The Glen Cove City School District has had a rough start to the new academic year, with flood damage and the lingering impact of the pandemic, but nearly a month in, the schools are beginning to run more smoothly. While students at all four elementary buildings returned as scheduled on Sept. 2, flooding from Hurricane Ida caused delayed reopenings at Glen Cove High School and Finley Middle School, and high school students returned a week later than planned.
“We had flooding in three buildings,” Victoria Galante, assistant superintendent for business, said at the Sept. 22 Board of Education meeting, “and the high school took the brunt of the storm.”
The high school had more than five feet of water in the basement, Galante said, and it was three feet deep in the boiler room. “We had put in new expansion tanks at the high school two days earlier,” she said, “and now they need to be reinstalled.”
Some of the district’s sidewalks and parking lots were damaged in the storm, and flooring at the high school had to be replaced. The middle school gym foundation has since been sealed with rubberized tar, Galante said, to prevent water from getting in. She also said that the district was working with the city to submit claims to the Federal Emergency Management Agency.
Superintendent Dr. Maria Rianna said the district was able to prioritize the cleanup in order to open the high school a week later, and would continue necessary repairs over the next few weeks. “I want to stress that we had to deal with this during a shortage of supplies,” Rianna said. “Some of the floors had to be repaired, and asbestos testing was done in a timely manner. I have to say what an amazing job the company and our crew did working together. It was really a cooperative effort.”
The pandemic continues to challenges the district. Requiring all students to be in the buildings full time, without a remote learning option, has raised more questions about the district’s quarantine and testing policies, which were addressed at the board meeting. Dr. Kim Rodriguez, assistant superintendent for human resources, presented the current Covid guidelines, which include a decision-making flow chart that is posted on the district website.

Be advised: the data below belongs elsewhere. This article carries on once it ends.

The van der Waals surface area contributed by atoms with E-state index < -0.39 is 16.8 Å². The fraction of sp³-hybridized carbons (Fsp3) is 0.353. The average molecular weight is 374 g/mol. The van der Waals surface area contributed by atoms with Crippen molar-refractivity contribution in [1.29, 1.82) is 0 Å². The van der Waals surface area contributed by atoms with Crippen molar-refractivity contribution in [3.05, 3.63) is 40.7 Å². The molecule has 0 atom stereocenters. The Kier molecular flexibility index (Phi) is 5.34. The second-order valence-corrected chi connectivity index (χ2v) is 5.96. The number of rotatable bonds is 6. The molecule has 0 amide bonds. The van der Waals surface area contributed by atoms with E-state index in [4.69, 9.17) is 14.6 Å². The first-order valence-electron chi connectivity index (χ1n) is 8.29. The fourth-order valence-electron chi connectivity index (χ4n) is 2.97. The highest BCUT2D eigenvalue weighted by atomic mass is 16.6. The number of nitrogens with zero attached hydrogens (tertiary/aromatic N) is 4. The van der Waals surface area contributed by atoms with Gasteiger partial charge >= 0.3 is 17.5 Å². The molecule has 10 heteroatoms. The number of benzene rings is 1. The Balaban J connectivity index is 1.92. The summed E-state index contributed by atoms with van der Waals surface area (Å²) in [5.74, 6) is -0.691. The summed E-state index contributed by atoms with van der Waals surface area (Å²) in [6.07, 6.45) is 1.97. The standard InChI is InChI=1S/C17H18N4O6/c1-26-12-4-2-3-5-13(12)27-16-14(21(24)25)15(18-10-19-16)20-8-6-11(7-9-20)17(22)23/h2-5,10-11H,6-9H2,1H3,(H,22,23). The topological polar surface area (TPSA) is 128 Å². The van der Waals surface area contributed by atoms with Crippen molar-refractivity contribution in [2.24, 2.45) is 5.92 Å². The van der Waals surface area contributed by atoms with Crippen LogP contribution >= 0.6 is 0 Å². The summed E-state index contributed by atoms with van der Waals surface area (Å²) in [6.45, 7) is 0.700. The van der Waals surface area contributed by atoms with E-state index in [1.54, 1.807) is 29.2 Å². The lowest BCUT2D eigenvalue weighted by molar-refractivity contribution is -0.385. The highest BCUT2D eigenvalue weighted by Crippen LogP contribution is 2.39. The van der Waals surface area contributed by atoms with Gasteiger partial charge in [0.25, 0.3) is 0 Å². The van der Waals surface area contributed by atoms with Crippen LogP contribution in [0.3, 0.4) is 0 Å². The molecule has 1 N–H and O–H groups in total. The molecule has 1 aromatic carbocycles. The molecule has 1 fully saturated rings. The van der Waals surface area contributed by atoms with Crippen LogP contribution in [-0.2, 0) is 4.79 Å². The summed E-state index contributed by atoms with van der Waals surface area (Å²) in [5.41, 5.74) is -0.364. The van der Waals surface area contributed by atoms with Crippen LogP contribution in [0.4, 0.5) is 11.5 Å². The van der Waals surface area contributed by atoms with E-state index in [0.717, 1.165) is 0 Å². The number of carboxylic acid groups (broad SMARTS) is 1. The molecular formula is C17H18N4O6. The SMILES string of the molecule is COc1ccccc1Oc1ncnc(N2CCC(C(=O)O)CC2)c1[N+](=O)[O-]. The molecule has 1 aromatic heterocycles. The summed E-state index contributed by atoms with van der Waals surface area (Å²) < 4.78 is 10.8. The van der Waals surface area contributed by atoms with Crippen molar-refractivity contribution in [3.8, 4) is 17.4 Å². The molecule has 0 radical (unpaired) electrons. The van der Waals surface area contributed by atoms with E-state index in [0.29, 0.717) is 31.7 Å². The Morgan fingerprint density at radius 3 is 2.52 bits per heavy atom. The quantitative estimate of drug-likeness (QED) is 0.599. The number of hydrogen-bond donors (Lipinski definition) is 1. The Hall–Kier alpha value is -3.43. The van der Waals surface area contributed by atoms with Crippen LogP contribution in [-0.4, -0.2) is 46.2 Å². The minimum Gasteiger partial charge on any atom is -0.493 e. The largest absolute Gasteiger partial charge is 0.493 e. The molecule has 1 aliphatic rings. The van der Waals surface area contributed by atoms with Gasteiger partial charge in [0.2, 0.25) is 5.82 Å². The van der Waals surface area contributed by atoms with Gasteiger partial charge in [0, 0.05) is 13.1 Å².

“When I came to the district, I inherited Covid,” Rodriguez said, noting that she joined the staff in January. “I’ve learned a lot, and we all know that things have changed. We got lots of guidance early on from the Nassau County Department of Health and the New York State Department of Education, but it’s quieted down.”
This year the quarantine period is 10 days instead of 14. Rodriguez explained that if a student or district employee has been exposed to the coronavirus, the day the district receives that information is considered day zero. “We count out 10 days from there,” she said, “and they can exit the quarantine on the 11th day.”
Rianna pointed out that the guidelines from the Centers for Disease Control and Prevention are not always the same as the state’s or Nassau County’s, and the district follows the county’s guidelines for quarantining contacts, which can change from day to day.
“We usually get info from the county Department of Health when it changes,” Rianna said. “It’s not cut and dried, but specific questions are not unusual, and we use the DOH to help guide us through.”
Those who test positive for the virus follow the directions of their health care provider, she said.